Feral goats and deer firmly in sights of Landscape Board

News article |

The Hills and Fleurieu Landscape Board is leading a long-term program to reduce the environmental and agricultural impacts caused by feral goats and deer across the region.

The Regional Grazing Pressure Management program is funded through the Landscape Levy and is being delivered in partnership with the Department for Environment and Water’s National Parks and Wildlife Service, Green Adelaide, ForestrySA, SA Water, and private landholders, to control feral goats and deer, which are declared pests under the Landscape South Australia Act 2019.

Tom Kloeden, Regional Coordinator for Grazing Pressure Management at the Hills and Fleurieu Landscape Board, said the program uses a coordinated approach in priority areas to deliver reductions in the populations of both feral goats and deer.

“Grazing pressure, particularly from feral goats and deer, has substantial impacts on primary production, water catchments, native vegetation and threatened flora and fauna and this program is using a strategic and coordinated approach to managing the issue.

“We are using a combination of staff-led operations, specialist contractors and volunteers to deliver the program, which is very much targeted at the long-term eradication of feral goats from the Hills and Fleurieu region,” he said.

A recent two-day aerial goat control operation in Montacute, covering 1400 ha of Forestry SA, SA Water, and DEW land, as well as four private properties, resulted in the removal of 323 feral goats and 6 deer, using 10 hours of helicopter flight time. A further 110 goats were removed by trapping and ground shooting. In 2021, the aerial operation in Montacute covered 800ha and resulted in the removal of 454 feral goats. This site has been a particularly important focus following the Cudlee Creek bushfire, due to the feral goat’s ability to impact regenerating native vegetation and erode fragile soils.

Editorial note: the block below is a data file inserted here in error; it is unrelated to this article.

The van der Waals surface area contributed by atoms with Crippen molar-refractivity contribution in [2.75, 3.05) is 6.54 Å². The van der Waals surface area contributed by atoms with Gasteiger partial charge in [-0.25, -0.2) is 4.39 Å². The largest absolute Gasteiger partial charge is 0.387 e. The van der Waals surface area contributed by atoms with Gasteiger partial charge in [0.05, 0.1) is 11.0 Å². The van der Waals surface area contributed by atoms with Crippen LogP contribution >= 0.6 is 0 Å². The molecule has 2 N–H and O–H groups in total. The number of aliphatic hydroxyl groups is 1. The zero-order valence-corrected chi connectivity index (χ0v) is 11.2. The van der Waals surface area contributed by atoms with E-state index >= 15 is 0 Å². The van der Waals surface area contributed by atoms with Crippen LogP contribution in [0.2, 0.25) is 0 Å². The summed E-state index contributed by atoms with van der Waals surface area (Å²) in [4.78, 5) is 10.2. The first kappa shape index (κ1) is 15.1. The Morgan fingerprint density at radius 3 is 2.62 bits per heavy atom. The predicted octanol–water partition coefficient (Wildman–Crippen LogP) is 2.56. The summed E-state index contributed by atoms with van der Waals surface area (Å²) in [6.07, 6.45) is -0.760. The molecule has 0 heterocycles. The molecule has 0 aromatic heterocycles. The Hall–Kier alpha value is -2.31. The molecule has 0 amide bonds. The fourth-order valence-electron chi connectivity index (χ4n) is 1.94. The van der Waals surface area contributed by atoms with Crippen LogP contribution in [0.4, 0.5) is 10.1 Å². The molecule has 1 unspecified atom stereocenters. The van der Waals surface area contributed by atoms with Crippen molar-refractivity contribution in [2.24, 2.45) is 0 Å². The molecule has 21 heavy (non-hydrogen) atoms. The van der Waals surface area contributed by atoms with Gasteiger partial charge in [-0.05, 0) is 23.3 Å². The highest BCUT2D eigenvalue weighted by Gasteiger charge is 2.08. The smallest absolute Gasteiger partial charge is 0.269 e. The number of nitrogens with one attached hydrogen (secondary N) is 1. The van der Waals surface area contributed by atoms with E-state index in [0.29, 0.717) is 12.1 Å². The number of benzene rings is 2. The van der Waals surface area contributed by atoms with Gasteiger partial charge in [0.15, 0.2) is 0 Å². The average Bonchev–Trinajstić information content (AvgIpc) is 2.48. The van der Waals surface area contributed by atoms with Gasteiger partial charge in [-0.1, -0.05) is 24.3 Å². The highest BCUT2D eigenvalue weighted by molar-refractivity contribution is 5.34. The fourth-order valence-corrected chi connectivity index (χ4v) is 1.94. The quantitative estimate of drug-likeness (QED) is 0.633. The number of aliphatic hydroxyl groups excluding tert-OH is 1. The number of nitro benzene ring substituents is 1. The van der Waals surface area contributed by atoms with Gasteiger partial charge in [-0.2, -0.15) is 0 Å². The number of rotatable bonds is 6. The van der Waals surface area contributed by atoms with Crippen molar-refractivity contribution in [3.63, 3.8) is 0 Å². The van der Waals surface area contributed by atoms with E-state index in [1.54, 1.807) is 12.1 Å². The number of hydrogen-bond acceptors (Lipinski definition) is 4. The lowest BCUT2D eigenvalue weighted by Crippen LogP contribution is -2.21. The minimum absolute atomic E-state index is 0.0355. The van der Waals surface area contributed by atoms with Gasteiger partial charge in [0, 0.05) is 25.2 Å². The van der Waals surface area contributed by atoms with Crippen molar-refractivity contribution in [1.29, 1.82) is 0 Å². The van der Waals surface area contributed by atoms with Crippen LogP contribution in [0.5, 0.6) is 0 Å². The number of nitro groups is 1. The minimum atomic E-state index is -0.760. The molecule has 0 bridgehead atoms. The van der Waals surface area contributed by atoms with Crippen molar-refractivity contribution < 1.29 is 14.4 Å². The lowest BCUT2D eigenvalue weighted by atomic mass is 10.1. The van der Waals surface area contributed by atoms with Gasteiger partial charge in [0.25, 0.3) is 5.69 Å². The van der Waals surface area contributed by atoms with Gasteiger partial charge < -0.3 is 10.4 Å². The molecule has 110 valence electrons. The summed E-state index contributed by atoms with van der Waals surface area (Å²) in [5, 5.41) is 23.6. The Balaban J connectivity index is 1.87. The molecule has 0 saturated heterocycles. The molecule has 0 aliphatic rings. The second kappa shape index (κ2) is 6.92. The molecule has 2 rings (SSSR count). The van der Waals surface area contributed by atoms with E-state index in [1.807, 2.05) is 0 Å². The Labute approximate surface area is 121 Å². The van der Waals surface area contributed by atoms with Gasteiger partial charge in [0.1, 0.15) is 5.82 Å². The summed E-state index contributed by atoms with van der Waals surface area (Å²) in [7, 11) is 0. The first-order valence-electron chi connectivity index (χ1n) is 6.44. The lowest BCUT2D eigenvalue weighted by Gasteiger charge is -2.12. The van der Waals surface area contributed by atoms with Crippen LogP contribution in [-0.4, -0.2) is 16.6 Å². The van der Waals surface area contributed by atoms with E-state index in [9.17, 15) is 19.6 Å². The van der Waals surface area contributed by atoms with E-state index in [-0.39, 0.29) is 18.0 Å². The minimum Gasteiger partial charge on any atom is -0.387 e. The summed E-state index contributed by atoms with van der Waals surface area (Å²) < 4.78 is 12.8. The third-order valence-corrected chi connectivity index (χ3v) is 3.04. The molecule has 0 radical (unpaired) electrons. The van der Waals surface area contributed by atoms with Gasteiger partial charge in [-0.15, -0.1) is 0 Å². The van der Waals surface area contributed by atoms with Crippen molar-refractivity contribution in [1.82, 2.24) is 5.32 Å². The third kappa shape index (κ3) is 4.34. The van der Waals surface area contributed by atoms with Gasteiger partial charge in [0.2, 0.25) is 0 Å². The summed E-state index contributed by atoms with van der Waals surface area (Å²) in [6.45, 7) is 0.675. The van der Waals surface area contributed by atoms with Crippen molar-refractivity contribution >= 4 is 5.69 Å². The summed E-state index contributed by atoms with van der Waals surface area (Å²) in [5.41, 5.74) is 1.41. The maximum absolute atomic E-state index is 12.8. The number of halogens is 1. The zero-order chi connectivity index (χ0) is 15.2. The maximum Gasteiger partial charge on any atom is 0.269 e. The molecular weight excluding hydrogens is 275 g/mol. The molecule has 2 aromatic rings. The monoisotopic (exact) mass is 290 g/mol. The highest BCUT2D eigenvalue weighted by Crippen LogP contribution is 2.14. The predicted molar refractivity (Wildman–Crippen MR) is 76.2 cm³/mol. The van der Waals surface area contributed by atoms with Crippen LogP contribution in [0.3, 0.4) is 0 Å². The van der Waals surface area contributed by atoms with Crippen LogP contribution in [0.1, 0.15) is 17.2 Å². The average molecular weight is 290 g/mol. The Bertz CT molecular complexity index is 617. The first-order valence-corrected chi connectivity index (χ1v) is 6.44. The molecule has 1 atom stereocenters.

Control operations are also undertaken at various priority sites across the Hills and Fleurieu as sub-populations are identified.

“Consistency is the key to ensure that local eradication of goats can be achieved. Over the last few years more than 1900 feral goats have been removed from an initial surveyed population of over 2000. The positive rebound of native vegetation has been confirmed though monitoring and farmers are reporting fewer feral goats on their properties.

“There is still a lot of work to do, goats have a fast reproductive rate, increasing in population by up to 65-70% each year. While we are managing to remove a substantial number of goats each year, their populations regenerate very quickly, particularly given the lack of natural predators in our region. A sustained, integrated effort will be required to reach our local eradication target,” said Mr Kloeden.

“We encourage landholders or the general public to report any sightings of feral goats or deer at www.feralscan.org.au which will trigger an alert to our team and help us understand where sub-populations are residing and how to best plan our programs. Alternatively, contact the Hills and Fleurieu Landscape Board office on 8391 7500.”

The board also has a webpage dedicated to the Regional Grazing Pressure Management program which has useful resources, updates and links.

Feral goats and deer firmly in sights of Landscape Board
Feral goats decimate pasture and crops, cause erosion, prevent regeneration of native vegetation and impact our vulnerable ecosystems.

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